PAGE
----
Traditional renewable energy technology is limited in its application – solar PV requires large surface areas, and wind turbines need to be placed outside cities to access clean-moving air, avoid causing disturbances due to noise, vibration and visual pollution, and they pose a risk to bird populations. If you want to provide meaningful power at an end user within a city, there are almost no options in renewables.


Able to operate across a greater range of windspeeds than existing technologies

Able to adapt to changing and turbulent winds

Allows large-scale energy production inside cities for the first time

Simple and robust design, using proven technologies and materials

Low noise and vibration with slow-moving blades

We have designed a turbine using morphing wing technology to access exactly this niche and those like it. Wind power that can be placed on an end user in a city and provide meaningful outputs. It does this by taking advantage of turbulent winds that are accelerated over structures such as buildings and ships, that were previously unusable by traditional technology. The vision is to be able to create far more power per square meter of roof area than was previously possible, with low noise, low vibration and low visual obstruction.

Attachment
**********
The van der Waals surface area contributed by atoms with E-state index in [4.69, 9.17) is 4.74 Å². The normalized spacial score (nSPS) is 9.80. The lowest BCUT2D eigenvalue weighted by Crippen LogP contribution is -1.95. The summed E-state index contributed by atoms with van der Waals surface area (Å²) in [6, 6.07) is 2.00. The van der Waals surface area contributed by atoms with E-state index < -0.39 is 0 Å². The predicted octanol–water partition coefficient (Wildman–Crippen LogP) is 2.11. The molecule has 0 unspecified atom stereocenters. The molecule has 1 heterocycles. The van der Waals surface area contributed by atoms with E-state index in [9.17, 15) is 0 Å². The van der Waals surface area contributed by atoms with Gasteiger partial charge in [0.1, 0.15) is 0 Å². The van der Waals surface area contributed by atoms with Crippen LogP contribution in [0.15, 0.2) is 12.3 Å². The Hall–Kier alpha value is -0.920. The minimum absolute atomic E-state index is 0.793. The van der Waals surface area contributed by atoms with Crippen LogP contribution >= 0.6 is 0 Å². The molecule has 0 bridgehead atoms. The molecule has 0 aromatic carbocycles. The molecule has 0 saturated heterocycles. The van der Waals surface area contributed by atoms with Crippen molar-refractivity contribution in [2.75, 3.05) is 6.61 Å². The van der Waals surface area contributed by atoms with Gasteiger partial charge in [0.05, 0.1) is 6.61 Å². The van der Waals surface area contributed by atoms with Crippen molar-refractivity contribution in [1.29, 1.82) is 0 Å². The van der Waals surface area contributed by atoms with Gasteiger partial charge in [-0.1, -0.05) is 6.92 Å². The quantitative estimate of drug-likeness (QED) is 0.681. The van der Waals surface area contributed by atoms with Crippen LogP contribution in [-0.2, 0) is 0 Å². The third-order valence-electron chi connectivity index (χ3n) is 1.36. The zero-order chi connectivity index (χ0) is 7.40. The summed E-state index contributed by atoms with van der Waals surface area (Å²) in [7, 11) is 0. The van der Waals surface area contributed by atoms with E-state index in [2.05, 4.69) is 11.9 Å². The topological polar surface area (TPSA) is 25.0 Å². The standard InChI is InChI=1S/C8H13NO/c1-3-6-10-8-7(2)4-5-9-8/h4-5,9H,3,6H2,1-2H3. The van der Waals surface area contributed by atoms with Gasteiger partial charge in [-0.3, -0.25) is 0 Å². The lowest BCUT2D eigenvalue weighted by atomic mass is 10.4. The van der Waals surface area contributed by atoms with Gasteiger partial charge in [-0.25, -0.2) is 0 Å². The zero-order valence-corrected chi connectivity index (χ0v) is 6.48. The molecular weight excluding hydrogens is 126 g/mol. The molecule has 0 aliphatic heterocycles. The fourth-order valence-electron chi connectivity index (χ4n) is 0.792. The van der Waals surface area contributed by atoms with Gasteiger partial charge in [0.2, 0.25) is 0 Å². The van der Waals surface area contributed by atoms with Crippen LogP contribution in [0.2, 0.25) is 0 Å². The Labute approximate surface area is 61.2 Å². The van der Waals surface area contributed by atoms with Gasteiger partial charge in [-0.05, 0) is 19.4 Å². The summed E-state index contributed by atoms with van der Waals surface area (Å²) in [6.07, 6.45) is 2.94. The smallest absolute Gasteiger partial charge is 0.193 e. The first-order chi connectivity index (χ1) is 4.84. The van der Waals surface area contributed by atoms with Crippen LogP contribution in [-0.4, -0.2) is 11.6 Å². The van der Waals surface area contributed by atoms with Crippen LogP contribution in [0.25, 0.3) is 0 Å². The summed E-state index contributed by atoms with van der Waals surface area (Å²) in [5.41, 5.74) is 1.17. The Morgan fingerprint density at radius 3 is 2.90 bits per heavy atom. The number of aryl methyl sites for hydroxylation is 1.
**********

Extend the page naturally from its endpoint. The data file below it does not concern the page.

First tested in 2018 by the CSIR (Council for Scientific and Industrial Research), the system has been proven at full scale. This was possible through partnership with WorleyParsons, one of the world’s top engineering firms. First a single wing was tested in the medium-speed wind tunnel, followed by a full rotary system set up behind the wind tunnel outlet to study the performance in controlled conditions. The testing showed the solution self-started, produced power and rotated stably. The construction issues with the prototype were also highlighted in this process, showing us a clear roadmap to improve performance going forward.

This insight and testing has resulted in the second version of this turbine, which uses technology derived from our wingsail testing to capture maximum energy from the wind with the simplest technology possible. This unit is set to be rolled out onto end users in the pilot project format in 2019, with Siemens in Johannesburg as the first client and joint development partner. This development is set to be funded by grants from the Technology Innovation Agency in South Africa.